Kirkuk: a noisy silence
The blitzkrieg style operation which led United States (US) manufactured M1 Abrams tanks and Humvees to roll over Kurdish Peshmerga positions in Iraq’s Kirkuk province surprised many analysts and governments worldwide. The absence of international reactions to Baghdad’s offensive against the Kurds is quite remarkable, especially considering that the operation might have compromised future cooperation between the main forces fighting Daesh in Iraq. Such military and political implications are inextricably interlinked especially if the role of Iran’s Islamic Revolutionary Guards Corp (IRGC) is taken into account.
The Iraqi army operation, aimed at re-establishing Baghdad’s control over the city of Kirkuk and its oil-rich surroundings, was spearheaded by the US-trained counterterrorism forces Iraq Special Operation Forces (ISOF), and led only to minor military clashes. The fulminous advance of Baghdad’s forces - comprising ISOF, the Federal Police and Shiite Popular Mobilization Units (PMU) - and the largely peaceful withdraw of Peshmerga fighters, marks a definitive and important territorial shift in a contested province. Such a shift was deemed as necessary by Iraq’s Council of Representatives, following Erbil’s decision to indict an independence referendum aimed at separating the Kurdish autonomous region from the rest of Iraq. On the other hand, however, it arguably represents a dangerous deviation from the fight against Daesh. The terror group still controls roughly 50% of Iraq’s Al-Anbar province including the strategic city of Al-Qaim and large chunks of the Iraqi-Syrian border. As already experienced by the US and NATO in Afghanistan in the past, pausing a military campaign against a dangerous and resilient terror group on its last legs has proven to be risk. This is equally applicable to the present situation in Iraq, in which, additionally, one of the main pull factors for local fighter to join the ranks of Daesh, the presence of Iran-controlled powerful violent militias, is still very relevant to Iraqi Sunnis.
One of Iran’s main foreign policy objectives in Iraq is to avoid the formation of an independent Kurdish state in northern Iraq which would strengthen the self-determination aspiration of Kurds in Iran. Such an objective is shared by Erdogan’s Turkey and is prompting the formation of a new Tehran-Ankara axis. The explicit and clear role of Iran in prompting the offensive of the Iraqi army against Kurdish Peshmerga positions is clearly evidenced by the presence of prominent members of Iran’s IRGC on the field. Emblematically, the new Iranian ambassador in Iraq, Iraj Masjedi, appointed in December 2016, is a Brigadier General of the IRGC who was previously tasked with coordinating the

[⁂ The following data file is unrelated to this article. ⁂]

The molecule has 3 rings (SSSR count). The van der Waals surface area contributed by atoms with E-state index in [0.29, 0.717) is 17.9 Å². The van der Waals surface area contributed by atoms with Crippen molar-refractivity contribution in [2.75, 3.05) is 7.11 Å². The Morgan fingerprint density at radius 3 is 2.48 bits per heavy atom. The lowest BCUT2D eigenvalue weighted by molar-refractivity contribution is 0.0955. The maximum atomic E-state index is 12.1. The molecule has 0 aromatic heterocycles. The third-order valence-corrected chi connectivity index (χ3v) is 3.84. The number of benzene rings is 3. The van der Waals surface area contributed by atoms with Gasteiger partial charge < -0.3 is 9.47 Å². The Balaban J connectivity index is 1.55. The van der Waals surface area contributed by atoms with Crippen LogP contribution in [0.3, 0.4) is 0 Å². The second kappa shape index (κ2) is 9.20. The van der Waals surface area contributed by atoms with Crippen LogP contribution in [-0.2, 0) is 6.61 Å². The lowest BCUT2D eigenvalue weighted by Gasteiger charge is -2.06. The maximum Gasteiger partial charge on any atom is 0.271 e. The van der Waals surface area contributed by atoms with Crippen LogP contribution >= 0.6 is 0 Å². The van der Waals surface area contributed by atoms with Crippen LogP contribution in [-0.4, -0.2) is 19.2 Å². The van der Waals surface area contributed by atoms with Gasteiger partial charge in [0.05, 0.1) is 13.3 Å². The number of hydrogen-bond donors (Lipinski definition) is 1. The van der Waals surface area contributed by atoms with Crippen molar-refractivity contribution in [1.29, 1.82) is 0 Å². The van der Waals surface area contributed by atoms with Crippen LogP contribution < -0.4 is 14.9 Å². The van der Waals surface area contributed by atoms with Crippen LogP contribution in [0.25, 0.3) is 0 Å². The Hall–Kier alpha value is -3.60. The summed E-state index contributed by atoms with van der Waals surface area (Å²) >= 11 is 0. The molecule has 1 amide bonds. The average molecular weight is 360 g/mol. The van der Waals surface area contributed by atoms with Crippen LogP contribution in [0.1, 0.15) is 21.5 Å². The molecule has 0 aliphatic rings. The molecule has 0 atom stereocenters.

training of Iraq’s Shiite PMUs. Even more crucially, underlining the importance of controlling Iraq’s security apparatus in Tehran’s Middle East strategy, Grand Ayatollah Khamenei sent General Qasem Soleimani, leader of the al-Quds Force – the IRGC’s elite unit responsible for extraterritorial operations – to oversee all actions undertaken by the Iraqi security forces since 2014. The impact of General Soleimani, the rising star of Iran’s military, during the Kirkuk operation, can be examined by considering two major factors. Despite the involvement of the ISOF, the best trained and equipped units of the Iraqi Army, it was the IRGC-trained PMUs that conduct most of the fighting and lead the first line of advance. The need of their involvement and the prominence of their role suggests that the Kirkuk offensive was high on Tehran’s agenda. Soleimani’s presence in the field also explains why Iraqi authorities have resisted pressure, mainly from the US, to prioritise the fight against Daesh in Al-Anbar rather than advancing on Peshmerga-controlled territories.
On the other hand, oddly, Iranian anti-Kurdish activism on this particular occasion was met by the silence of all of Tehran’s long term regional rivals. In particular, on the international scene, the American administration seems unwilling to draw attention on an operation which highlights that sophisticated US-made ground vehicles are in possession of Iran-backed militias, while the EU seems too concerned with internal self-determination issues in Catalonia. The other big regional power, the Kingdom of Saudi Arabia, might be prioritizing its strategy to offer Baghdad an alternative option to an alignment with Tehran. The widespread international silence threatens to weaken and compromise the self-determination efforts of one of the very few inclusive and democratic societies in the Middle East, such as the one populating Iraq’s Kurdish autonomous region.
By Antonino Occhiuto